In addition to querying properties from two different types, there is another reason you might need to use fully-qualified names: you might want to query the value of a property without constraining the results to members of the type that defines the property. It may seem surprising, but the Metaweb architecture allows objects to have values for any property, even if the object does not declare itself to be a member of that type. Metaweb type objects are an example: they serve as a namespace for the properties they define, (the album property of /music/artist is /music/artist/album) but are not typically typed as namespaces (the set of types for /music/artist does not include /type/namespace). It is possible to query the namespace keys of an object, even if that object is not a namespace with a query like this:

{
  "id":"/music/album",
  "/type/namespace/keys":[{}]
}

Without fully-qualified property names, we'd have to write this:

{
  "id":"/music/album",
  "type":"/type/namespace",
  "keys":[{}]
}

But this query would simply return null because the object with an id of /music/album does not have /type/namespace in its set of types.

3.4.2. Property Prefixes

Suppose we want to find the names of all bands who have an album named "Greatest Hits" AND an album named "Super Hits". We might try this query:

[{
  "type":"/music/artist",
  "name":null,
  "album":["Greatest Hits","Super Hits"]  // Invalid MQL
}]

But this is not legal MQL. And if it was, it would probably mean find an artist who has recorded exactly two albums, with names "Greatest Hits" and "Super Hits". A musical artist object may have multiple album links to album objects. We want to constrain our query so that all result objects have links to two specific album names. Here's a natural way to express this query:

[{
  "type":"/music/artist",
  "name":null,
  "album":"Greatest Hits",
  "album":"Super Hits"      // Invalid JSON
}]

This query makes sense in the Metaweb object model: find objects that have one "album" link to an album named "Greatest Hits" and another "album" link to an album named "Super Hits". Unfortunately, this query is not valid JSON: it includes the same property name twice, which means that cannot be parsed into object form. (To put this another way, you could not represent this query in a dictionary or hash data structure in a programming language like Python, Ruby or JavaScript.)

MQL's solution to this dilemma is to allow an arbitrary identifier and colon to prefix any property name. The prefix and colon are ignored: they serve simply as a workaround to the JSON limitation just described. With this trick we can rewrite the query above like this:

Query Result
[{
  "type":"/music/artist",
  "name":null,
  "a:album":"Greatest Hits",
  "b:album":"Super Hits"
}]
[{
  "type": "/music/artist",
  "name": "Alice Cooper",
  "a:album": "Greatest Hits",
  "b:album": "Super Hits"
},{
  "type": "/music/artist",
  "name": "Dan Fogelberg",
  "a:album": "Greatest Hits",
  "b:album": "Super Hits"
}]

Note that the arbitrary prefixes we choose for the query are repeated in the result objects. (The results shown here are truncated, of course.) The prefixes are arbitrary, but they must be valid identifiers which means they cannot contain punctuation characters and must not begin with a digit.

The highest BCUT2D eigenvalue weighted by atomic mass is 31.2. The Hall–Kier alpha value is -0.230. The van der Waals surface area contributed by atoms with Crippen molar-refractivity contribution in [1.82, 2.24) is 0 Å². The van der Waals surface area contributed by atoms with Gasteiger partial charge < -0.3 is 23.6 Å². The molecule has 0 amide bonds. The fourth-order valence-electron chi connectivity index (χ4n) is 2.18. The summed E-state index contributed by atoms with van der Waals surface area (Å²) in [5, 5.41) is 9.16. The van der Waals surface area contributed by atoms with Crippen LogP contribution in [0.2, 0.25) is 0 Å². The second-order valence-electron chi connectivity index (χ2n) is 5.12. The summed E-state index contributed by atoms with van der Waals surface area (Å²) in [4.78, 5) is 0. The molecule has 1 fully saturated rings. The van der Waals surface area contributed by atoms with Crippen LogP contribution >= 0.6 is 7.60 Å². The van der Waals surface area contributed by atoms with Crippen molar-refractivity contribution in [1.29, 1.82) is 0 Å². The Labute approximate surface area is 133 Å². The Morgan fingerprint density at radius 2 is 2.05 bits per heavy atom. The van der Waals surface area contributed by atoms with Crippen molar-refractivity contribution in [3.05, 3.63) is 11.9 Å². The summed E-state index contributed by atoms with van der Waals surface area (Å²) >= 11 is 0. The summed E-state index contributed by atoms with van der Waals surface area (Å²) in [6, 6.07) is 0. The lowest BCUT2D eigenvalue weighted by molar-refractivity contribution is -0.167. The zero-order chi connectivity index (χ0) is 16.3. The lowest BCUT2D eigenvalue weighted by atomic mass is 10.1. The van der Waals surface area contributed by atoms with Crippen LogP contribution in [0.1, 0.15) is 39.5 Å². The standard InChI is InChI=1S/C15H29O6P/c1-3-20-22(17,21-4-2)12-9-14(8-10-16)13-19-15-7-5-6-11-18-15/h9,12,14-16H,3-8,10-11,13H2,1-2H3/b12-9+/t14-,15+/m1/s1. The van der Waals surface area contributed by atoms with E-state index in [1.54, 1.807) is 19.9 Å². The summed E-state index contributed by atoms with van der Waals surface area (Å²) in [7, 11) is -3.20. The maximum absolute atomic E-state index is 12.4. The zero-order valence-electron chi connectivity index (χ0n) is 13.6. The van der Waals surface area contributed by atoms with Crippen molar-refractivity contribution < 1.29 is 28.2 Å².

Another use of property prefixes is to constrain a property and also query the property at the same time. Here's how we can identify an object by name and type, and also ask for its full set of types:

Query Result
{
  "constraint:type":"/music/artist",
  "name":"The Police",
  "query:type":[]
}
{
  "constraint:type" : "/music/artist",
  "name" : "The Police",
  "query:type" : [
    "/music/artist",
    "/common/topic",
    "/music/producer",
    "/music/musical_group"
  ]
}

Note that although property prefixes are arbitrary, we can choose identifiers like "constraint" and "query" that add meaning to our queries. In practice, it is common to see "a", "b", and "c" used as prefixes.

Here is a more complex example that uses multiple prefixes to constrain and query properties at the same time. It asks for albums by solo artists (objects that are both /music/artist and /people/person) who have released Greatest Hits and Super Hits albums:

[{
  "type":"/music/artist",
  "also:type":"/people/person",
  "name":null,
  "album":[],
  "includes:album":"Greatest Hits",
  "and:album":"Super Hits"
}]

Suppose that for symmetry we wanted to use a prefix before both of the type constraints in the query above, so that they looked like this:

  "primary:type":"/music/artist",
  "secondary:type":"/people/person"

If we do this, the query fails with the message "Type /type/object does not have property album". If we put a prefix in front of the type property, MQL will not automatically search the specified type for properties. To make the query work with prefixed type properties, we must fully-qualify the album properties like this:

  "/music/artist/album":[],
  "includes:/music/artist/album":"Greatest Hits",
  "and:/music/artist/album":"Super Hits"

As an interesting aside, let's return to the query with which we started this section. We want to find bands that have released "Greatest Hits" and "Super Hits" albums. There is actually a way to do this without property prefixes. It relies on the fact that Metaweb relationships are always bi-directional and that MQL queries can be "turned inside out":

[{
  "type":"/music/artist",
  "name":null,
  "album":[{
    "name":"Greatest Hits",
    "artist":{
      "album":"Super Hits"
    }
  }]
}]